Calumet Specialty Products Partners, L.P. (NASDAQ:CLMT) is attempting to shift gears as it refocuses around higher-margin refined chemicals products. The plan sounds good on paper, and the independent refiner appears to be making progress. However, after a doubling of the price over the past year, most investors need to think carefully before jumping on this bandwagon. Here's why.
A work in progress
Calumet's refining business makes commodity fuel products like gasoline and jet fuel (roughly 40% of its adjusted EBITDA in 2017) and specialty chemicals (60%). The long-term goal is to shift more toward the specialty side of the equation, and for good reason...the gross profit per barrel on the specialty side of the business was just under $34 in 2017 compared to a far more modest $4.61 on the fuel side of the business.
However, there are other reasons to like the direction the partnership is heading. For example, the 2017 results on the fuel side were actually a vast improvement over the last few years. That segment had negative adjusted EBITDA in 2014, 2015, and 2016. The specialty chemicals business had positive adjusted EBITDA throughout that span. Clearly, Calumet's fuels business is doing much better than it had been, but it also isn't as stable as the specialty chemicals side of the partnership.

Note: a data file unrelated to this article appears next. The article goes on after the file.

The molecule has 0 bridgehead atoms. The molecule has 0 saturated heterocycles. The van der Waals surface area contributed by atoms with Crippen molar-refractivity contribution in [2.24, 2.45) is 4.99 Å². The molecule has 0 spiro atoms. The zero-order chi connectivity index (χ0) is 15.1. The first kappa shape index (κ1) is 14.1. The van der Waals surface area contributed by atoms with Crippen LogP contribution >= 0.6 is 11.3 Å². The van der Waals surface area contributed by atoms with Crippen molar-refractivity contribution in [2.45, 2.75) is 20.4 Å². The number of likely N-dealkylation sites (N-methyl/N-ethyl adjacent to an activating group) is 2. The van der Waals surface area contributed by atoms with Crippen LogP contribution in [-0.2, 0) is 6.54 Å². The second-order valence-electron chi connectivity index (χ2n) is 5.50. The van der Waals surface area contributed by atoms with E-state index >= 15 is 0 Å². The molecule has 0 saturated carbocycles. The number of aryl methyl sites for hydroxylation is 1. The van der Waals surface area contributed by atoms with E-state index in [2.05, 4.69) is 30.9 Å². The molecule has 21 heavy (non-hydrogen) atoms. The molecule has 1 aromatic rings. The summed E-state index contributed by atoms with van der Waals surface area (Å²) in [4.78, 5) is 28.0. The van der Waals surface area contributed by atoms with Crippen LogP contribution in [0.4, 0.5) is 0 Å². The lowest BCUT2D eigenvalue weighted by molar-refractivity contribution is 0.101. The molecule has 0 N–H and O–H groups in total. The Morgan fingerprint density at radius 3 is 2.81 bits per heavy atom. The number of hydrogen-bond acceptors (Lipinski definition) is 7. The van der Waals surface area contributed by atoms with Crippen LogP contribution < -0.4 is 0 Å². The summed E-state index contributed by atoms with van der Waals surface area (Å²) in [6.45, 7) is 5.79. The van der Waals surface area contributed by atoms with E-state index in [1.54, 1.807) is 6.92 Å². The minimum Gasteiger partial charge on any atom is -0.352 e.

Overall, 2017 was actually a pretty good year for the refiner as it shifts gears. For example, it posted positive year-over-year earnings comparisons each quarter. In addition, it was able to sell some non-core assets, including an oilfield services business that didn't fit well with the current long-term plan. The market has taken notice of the overall progress in the business, pushing the units up over 100% in the past year.
The fly in the ointment
There's only one big problem that is still a lingering issue: debt. Long-term debt made up over 90% of Calumet's capital structure at the end of 2017. That's a huge number, even taking into consideration the capital intensive nature of owning and operating large and complex refining facilities. And that's after reducing long-term debt by roughly 18% in 2017.
Debt to EBTIDA, meanwhile, was a high 6.5 times last year. Again, an improvement, but still a concerning figure when you compare it to a refiner like Delek US Holdings (NYSE:DK), where debt to EBITDA is a far more manageable 2 times. For reference, Delek's long-term debt makes up around 30% of its capital structure. The debt issue was a key reason for Calumet's decision to eliminate its distribution in mid 2016.
Clearly, Calumet is aware of the problem, noting the 2017 debt reduction. And in early 2018, it made further progress on the debt front, calling in some high-interest debt and announcing the extension of a credit facility. However, even assuming all $400 million of the debt it called gets retired and not refinanced at a lower rate, the debt overhang still remains a huge hurdle at the partnership, with long-term debt continuing to make up roughly 90% of the capital structure. In other words, Calumet still has a lot of work ahead of it on the balance sheet.
Not worth the risk
At the end of the day, Calumet is a highly leveraged partnership trying to turn its business around. It's making notable progress and appears to be doing the right things. But after a huge share price advance over the past year, the risks appear to outweigh the rewards right now since debt remains a huge financial burden. Until management has made further progress on the balance sheet, most investors should sit on the sidelines.